Anyone see Ron Paul on Bloomberg?

Discussion in 'Politics' started by monty21, Jun 17, 2009.

  1. 2:20pm 6/27 Bloomberg

    He is against Obama's plan and had good points about regulation (Sabanes-Oxley negatives)... Other arguements were generic. Thoughts?

    I'll post the video when it gets uploaded to youtube or elsewhere.
  2. I want to like Ron Paul. I do, I really do. But I can't. I can't get behind the theory that the federal reserve is the main cause here. Whether they did their job right, or exacerbated the problem I'm not sure. But the fact is we didn't see a huge increase in all assets and debt. We saw a huge increase in one particular sector-housing. Of course that leads to more and more debt, but housing is where it started. The subprime market increased by 350% in just a few years. While there was/is increases in other markets, nothing compared to that of the subprime boom which if course leads to a house boom/equity boom. Keep in mind that subprime backed securities are not inherently more profitable than standard mortgage backed securities. The market is efficient and their is a direct correlation between risk/reward. The only change is whether you want to make very small amounts over time or make a lot at once, only to lose most of it during the times when it doesn't work, or to put it in other terms, the only change is in the way the profit is eventually received. In the end, the risk profiles are the same.

    With that in mind, if there was a universal bubble (like one created by the fed) we would have seen a rise in demand for all mortgage backed securities. The reason we didn't is because the demand was created by the ostensible safety net that CDS's provided. Demand for subprime back securities in particular (remember, 350% rise) rose because there became a disconnect between risk and reward, or so it seemed (obviously, the balanced that equation eventually).

    I do agree with him that more regulatory agencies isn't the answer. I'm sorry Mr.President, but they don't work. It may sound obvious but what we need are GOOD regulators and the government, by its nature, sucks at everything. Obama needs to figure out a way to make regulation actually do its job.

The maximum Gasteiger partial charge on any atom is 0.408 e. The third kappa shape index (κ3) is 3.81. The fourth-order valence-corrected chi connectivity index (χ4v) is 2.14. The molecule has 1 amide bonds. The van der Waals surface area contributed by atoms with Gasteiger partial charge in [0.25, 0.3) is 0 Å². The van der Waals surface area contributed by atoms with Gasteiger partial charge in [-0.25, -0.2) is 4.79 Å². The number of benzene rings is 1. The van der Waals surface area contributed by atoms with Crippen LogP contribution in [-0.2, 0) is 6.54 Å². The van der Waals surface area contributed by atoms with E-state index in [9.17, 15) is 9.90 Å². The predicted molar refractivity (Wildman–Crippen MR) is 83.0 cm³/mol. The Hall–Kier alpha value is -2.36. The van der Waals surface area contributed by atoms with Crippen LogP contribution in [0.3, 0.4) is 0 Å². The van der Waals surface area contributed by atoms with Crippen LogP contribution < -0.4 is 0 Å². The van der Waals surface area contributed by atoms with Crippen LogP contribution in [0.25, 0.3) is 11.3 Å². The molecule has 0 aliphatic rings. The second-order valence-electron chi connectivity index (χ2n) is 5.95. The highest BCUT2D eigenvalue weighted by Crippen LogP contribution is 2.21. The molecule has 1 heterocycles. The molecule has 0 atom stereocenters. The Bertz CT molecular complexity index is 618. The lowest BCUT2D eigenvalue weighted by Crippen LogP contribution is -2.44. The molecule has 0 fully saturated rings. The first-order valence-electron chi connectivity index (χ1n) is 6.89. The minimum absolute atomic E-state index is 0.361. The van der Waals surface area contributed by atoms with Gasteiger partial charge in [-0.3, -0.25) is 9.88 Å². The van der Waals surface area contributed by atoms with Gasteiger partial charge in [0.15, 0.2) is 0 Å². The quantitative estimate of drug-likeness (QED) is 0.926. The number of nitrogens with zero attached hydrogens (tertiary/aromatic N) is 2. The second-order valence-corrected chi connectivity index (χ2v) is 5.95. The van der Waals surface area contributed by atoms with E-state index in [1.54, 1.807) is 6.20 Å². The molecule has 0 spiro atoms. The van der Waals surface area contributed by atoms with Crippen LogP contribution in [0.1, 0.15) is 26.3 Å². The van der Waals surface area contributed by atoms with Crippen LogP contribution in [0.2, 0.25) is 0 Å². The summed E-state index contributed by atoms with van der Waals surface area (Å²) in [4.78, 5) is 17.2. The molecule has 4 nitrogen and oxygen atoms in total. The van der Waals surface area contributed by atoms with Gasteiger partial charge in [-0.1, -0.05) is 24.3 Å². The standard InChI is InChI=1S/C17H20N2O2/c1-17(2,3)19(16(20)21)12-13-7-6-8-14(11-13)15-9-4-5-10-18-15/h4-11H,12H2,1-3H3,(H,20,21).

Towards the end of the video it seem obvious that Paul doesn't have much of a plan either. Let the bankruptcies go forward ok, fine. Then he says "liquidate debt, decrease spending and decrease taxes". Oh, perhaps that's what we haven't thought about all this time. There is no free lunch. Debt doesn't self liquidate without revenue. Plan to cut taxes to increase revenue? Dubious, but ok, short term debt is going to skyrocket best case scenario.

    I do like the bill he is sponsoring about the Fed. some shady, shady business has gone on there (for better or worse I can't say) regarding the fed and them forcing certain companies to buy other companies.

    He closes by again blaming the fed, which as I said, I don't agree with. Having said all that, I change my mind-I like RP, I just think he doesn't quite comprehend the complexity of the macro situation.
  3. Eight


    I don't think most people grasp the simplicity of the macro situation. Big Money can create a crisis with some planning. They used both political parties to deregulate, to remove the sensible regulation we had since Roosevelt's time. They used the Democrats to force lenders to place loans that could not be paid back. Who knows, maybe they put the bee in the ear of the lenders on how to securitize the loans. Greed took the ball and ran with it.. then they had their crisis and they put BO in office. Now they are capitalizing on the crisis by expanding the power of the Federal Reserve and moving us closer to a one world government that they will run.. eventually a worker's pay will hit it's natural limit, about a day's food for a small family for a day's work.. it's not like they like us at all, they call us "useless eaters".
  4. haha, i think thats a little extreme.
  5. A revolution will start long before that ever happens. People are too fat and happy to care now. However, take away their extra spending cash and weekends at the mall and they will revolt.
  6. I think at the core of Ron Paul's argument (not discussed in this specific interview) is that the Fed is dangerous and powerful because it is able to control the money supply by 1) manipulating interest rates 2) auctioning new gov't debt in the form of Treasuries and 3) changing reserves for banks and effecting the fractional reserve system.... and therefore by doing so sets up inflationary threats.